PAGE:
Child sex ratio is the number of girls aged 0-6 years for every 1,000 boys in the same age group. It is a crucial measure for India where preference for sons and the desire for smaller families has driven down the number of girls to low levels in the past several decades. The child sex ratio for the whole country now stands at 918, dipping further from 927 in 2001, and reaching the lowest level since 1961.
Among Hindus, who make up nearly 80% of the population, the child sex ratio declined from 925 in 2001 to 913 in the latest Census data. This is the biggest decline — of 12 points — among all religious communities and a chilling reminder for the continuing need for much more robust action to save the girl child.
The Christian and Muslim communities too showed declines though not as much as among the Hindus. The child sex ratio among Christians declined from 964 to 958 while among the Muslims, it declined from 950 to 943.
The turnaround among Sikhs and Jains is a silver lining in this rather bleak scenario because these communities had the worst sex ratios despite being generally better off and better educated. It reflects a growing consciousness about the issue created in part by considerable public campaigns in Punjab where most Sikhs live. However, the ratio is still dangerously low in both communities.
Christians have the best population sex ratio, with 1,023 females for every 1,000 males, way ahead of all other communities and the national average of 943. Hindus and Sikhs have the worst sex ratios, at 939 and 903 respectively. At 951, Muslims have a better sex ratio than Hindus and Sikhs but lagging behind Buddhists (965) and Jains (951).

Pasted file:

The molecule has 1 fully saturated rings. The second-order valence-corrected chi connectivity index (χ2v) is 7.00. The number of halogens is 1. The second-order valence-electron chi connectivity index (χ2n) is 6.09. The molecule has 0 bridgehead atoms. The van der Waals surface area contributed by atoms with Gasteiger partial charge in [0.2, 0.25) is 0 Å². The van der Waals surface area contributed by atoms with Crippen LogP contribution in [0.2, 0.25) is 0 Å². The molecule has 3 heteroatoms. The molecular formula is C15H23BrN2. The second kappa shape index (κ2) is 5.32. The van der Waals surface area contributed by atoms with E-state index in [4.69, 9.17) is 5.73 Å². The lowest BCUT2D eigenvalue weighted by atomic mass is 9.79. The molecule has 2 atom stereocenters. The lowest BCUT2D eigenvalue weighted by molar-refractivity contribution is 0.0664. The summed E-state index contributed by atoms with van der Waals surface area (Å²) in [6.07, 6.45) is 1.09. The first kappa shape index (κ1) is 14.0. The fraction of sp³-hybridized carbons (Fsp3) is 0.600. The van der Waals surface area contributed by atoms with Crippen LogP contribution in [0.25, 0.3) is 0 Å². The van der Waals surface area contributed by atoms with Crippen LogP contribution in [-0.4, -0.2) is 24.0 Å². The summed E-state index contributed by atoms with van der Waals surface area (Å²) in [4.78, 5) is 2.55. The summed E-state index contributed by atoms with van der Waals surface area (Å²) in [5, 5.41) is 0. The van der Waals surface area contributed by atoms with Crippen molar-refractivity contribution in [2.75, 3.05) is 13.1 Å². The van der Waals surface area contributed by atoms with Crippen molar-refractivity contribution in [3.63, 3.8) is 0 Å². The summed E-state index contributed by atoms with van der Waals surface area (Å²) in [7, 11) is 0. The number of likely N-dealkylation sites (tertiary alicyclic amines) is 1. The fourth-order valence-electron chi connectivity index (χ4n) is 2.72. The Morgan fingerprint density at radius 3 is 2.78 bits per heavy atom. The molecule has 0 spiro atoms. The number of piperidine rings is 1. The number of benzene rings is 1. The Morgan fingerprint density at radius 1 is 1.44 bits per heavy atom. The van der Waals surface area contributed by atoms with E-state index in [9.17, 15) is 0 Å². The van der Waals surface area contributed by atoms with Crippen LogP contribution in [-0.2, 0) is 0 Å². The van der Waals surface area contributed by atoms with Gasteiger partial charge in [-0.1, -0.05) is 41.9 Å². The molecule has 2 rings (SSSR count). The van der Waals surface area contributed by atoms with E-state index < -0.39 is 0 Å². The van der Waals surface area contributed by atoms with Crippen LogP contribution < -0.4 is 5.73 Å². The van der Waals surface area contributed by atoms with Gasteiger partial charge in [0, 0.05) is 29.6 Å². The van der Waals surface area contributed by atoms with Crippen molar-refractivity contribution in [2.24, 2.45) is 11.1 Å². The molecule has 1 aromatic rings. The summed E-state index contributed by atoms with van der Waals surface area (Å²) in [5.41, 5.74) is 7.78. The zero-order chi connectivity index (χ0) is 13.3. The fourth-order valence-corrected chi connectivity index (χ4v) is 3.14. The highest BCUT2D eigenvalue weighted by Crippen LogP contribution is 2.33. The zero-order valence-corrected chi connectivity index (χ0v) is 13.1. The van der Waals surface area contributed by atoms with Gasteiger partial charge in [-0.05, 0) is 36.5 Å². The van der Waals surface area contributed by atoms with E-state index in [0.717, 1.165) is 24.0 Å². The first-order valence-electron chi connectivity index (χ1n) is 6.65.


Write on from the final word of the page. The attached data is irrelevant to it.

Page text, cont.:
The latest Census data also sheds light on the growth of literacy among various religious communities. Muslims, who showed the lowest literacy rate of 59% in 2001, recorded the biggest increase and reached 69% in 2011. Although still short of the national average of 73%, and still the lowest among all religious communities, the gap is rapidly closing.
Jains continue to have the highest literacy rate, at 95%, followed by the Christians who are now at 85%. All communities are showing a much higher rate of growth of female literacy than male literacy. Overall, across India, female literacy jumped from 54% to 65% while male literacy rose from 75% to 81%.
The data shows that for all the efforts thus far, the child sex ratio continues to fall for most communities except those in which it was already at abysmally low levels. This must be reversed. Strict enforcement of government controls on sex selection tests is one part of what needs to be done, but cannot be the sole answer. That must be combined with more vigorous campaigns for awareness about discrimination against the girl child being a social evil and with incentives for people to have daughters. Some tax breaks already exist, but there needs to be more thought given to devicing more such incentives.